Just In: James Rodriguez wants to be ‘Main Man’ of Everton

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If Carlo Ancelotti makes James Rodriguez the focal point of his Everton team this season it will be just like old times for the 29-year-old Colombian.


Long before he got lost in the over-crowded galaxy of stars at Real Madrid, Rodriguez was the most important player in every team he played for.

Aged 12, he starred as Academia Tolimense won the Pony Futbol tournament in 2004, lighting up Colombia’s annual televised youth championship with a goal direct from a corner in the final.

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That performance earned him a move to Envigado in Colombia’s second division where he made his debut aged 14.

And inside just two years he moved to Banfield where he would become the youngest foreigner ever to play in the Argentine league.

Helping Banfield win their first ever title earned Rodriguez a €5million (£4.6m) move to Porto where he won the Portuguese title and the Europa League before signing for Monaco.


And he was still at the principality club when he scored that rocket volley in the 2014 World Cup finals that earned him his move to Real Madrid.

And then suddenly his career ground to a halt. What should have been a huge new beginning ended up feeling like an ending.

He was no longer the No 10 because there was no No 10 in Madrid’s 4-3-3 purpose-built for Cristiano Ronaldo.

That was the first meeting with Ancelotti, who did his best to fit Rodriguez into the team in a midfield three with Toni Kroos and Luka Modric.

It worked at first but the physical demands of tracking back for Ronaldo were huge and he faded as the season fizzled out and Ancelotti was sacked. With no break in the summer because of the 2015 Copa America he went into his second season unfit and under the orders of new coach Rafa Benitez.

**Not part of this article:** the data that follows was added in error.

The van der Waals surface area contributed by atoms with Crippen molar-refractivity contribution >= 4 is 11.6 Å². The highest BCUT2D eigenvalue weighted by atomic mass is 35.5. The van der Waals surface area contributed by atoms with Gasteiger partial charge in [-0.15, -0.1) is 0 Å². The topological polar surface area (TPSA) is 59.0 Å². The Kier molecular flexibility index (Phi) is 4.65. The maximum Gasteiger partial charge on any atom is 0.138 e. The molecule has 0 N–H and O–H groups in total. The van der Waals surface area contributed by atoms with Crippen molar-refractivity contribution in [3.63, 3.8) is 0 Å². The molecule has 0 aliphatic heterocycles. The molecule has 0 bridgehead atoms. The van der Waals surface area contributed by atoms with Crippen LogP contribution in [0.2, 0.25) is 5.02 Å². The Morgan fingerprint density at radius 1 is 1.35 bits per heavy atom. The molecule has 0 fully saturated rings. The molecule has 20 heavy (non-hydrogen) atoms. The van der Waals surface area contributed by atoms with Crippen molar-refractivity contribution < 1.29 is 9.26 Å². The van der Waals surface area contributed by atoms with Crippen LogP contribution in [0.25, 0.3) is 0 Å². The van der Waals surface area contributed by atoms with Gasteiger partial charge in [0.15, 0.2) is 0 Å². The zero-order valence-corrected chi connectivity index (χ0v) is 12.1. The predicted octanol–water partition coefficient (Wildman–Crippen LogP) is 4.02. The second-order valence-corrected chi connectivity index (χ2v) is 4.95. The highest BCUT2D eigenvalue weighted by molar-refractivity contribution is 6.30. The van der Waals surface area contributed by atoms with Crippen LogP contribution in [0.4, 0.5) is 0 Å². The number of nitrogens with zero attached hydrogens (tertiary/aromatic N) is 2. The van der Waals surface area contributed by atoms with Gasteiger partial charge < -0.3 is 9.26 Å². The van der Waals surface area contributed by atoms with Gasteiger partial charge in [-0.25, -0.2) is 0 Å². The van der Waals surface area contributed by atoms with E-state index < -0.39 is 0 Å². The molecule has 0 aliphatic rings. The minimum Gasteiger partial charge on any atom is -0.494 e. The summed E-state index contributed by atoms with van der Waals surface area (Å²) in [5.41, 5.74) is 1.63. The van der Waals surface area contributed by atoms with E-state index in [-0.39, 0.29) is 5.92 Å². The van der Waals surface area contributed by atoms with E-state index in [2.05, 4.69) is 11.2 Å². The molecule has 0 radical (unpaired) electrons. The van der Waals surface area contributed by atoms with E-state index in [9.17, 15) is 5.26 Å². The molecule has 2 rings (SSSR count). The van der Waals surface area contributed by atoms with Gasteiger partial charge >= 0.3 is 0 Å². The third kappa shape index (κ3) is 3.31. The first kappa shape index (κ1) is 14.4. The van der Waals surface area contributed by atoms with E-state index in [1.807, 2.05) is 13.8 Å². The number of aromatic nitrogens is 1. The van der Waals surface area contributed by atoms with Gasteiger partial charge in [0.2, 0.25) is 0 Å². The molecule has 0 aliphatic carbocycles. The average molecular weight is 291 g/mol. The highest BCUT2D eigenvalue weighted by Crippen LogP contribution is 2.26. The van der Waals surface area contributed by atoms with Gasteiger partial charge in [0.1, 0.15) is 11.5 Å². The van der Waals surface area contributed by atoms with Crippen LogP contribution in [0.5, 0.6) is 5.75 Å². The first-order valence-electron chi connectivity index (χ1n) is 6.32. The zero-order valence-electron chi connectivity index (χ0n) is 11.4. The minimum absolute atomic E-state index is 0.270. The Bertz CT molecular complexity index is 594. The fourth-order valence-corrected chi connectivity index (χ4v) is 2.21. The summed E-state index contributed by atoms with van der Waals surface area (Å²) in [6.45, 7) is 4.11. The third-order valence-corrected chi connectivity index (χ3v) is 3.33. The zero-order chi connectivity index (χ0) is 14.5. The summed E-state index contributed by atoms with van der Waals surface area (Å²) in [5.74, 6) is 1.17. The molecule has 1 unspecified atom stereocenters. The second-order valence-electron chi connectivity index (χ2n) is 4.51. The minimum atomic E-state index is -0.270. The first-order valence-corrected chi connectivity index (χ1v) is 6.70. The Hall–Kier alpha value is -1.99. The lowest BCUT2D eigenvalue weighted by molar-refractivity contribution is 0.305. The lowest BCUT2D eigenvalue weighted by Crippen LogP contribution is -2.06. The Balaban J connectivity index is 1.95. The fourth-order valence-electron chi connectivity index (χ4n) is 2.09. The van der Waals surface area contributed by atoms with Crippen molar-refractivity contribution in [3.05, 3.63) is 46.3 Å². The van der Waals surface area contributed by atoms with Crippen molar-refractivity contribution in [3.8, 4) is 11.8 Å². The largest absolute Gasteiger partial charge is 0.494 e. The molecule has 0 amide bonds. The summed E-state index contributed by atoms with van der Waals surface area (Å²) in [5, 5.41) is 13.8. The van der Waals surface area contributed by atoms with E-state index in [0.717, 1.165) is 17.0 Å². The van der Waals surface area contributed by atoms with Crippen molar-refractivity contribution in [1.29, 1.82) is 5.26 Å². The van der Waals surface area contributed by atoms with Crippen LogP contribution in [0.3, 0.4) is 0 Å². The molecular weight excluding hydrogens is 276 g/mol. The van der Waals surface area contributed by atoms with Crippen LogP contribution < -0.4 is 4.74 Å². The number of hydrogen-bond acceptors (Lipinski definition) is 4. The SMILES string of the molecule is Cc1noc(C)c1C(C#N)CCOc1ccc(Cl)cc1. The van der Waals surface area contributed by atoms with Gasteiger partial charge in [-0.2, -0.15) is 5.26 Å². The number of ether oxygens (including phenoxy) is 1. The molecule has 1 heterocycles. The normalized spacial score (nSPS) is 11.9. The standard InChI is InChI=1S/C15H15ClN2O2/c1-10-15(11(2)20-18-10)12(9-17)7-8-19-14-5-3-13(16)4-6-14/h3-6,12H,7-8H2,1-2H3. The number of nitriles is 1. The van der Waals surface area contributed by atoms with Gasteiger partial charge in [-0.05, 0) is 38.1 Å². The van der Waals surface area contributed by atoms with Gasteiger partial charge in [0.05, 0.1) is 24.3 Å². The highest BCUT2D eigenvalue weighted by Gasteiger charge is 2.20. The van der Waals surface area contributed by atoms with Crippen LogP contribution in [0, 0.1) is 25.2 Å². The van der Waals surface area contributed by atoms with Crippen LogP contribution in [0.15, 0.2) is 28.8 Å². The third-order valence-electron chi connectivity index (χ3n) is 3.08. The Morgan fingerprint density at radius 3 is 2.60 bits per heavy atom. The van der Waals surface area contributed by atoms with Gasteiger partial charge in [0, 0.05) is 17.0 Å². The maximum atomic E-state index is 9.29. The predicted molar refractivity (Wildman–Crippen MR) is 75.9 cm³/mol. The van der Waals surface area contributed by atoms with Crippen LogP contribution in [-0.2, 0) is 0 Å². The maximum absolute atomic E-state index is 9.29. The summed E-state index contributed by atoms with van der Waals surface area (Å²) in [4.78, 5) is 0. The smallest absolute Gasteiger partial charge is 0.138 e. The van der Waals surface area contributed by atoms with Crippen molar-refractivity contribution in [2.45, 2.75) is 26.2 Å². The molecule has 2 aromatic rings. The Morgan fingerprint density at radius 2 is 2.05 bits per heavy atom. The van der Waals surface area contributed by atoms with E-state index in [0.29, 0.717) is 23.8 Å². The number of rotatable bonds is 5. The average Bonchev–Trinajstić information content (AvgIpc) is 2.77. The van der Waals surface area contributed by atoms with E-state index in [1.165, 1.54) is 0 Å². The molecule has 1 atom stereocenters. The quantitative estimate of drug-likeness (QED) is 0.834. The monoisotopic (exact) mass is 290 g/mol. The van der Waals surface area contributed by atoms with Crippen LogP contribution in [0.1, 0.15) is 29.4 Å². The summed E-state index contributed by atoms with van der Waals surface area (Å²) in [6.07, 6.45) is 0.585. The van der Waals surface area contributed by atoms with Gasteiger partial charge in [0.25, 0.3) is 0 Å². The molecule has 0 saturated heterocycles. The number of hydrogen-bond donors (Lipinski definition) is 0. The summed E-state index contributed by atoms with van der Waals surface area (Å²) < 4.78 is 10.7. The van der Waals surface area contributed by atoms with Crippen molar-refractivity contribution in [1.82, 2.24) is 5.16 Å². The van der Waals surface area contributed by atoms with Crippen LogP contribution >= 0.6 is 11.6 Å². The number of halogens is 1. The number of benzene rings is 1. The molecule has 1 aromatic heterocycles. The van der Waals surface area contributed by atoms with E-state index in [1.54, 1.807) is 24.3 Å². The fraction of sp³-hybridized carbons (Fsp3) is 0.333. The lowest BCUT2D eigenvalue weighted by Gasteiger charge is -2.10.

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The new manager only lasted until the following January. Benitez’s relationship with most of the players was cold, but only with Rodriguez was there real animosity.

When Zinedine Zidane took over it felt like it might be the turning point but instead a new low was reached.

In a 1-0 home defeat to Atletico Madrid in February 2016, James was whistled by Madrid fans and hooked by Zidane before the hour mark just minutes after the winning goal. Post-match analysis honed in on his lack of intensity — Zidane never properly trusted him again.

Ancelotti was there for him once more in 2017 when he persuaded Bayern Munich to take him on a two-year loan in July.

But their second coming together was a brief encounter because he was sacked by September.


Subsequent Bayern bosses Jupp Heynckes and Niko Kovac failed to take to him, with the latter complaining privately about his attitude when left out.

Back under Zidane in 2019 it was never going to work for James. Now for the third time in his career, Ancelotti is back in charge. This time it ought to last longer than two months and the Italian

If Carlo Ancelotti makes James Rodriguez the focal point of his Everton team this season it will be just like old times for the 29-year-old Colombian.

Advertisements


Long before he got lost in the over-crowded galaxy of stars at Real Madrid, Rodriguez was the most important player in every team he played for.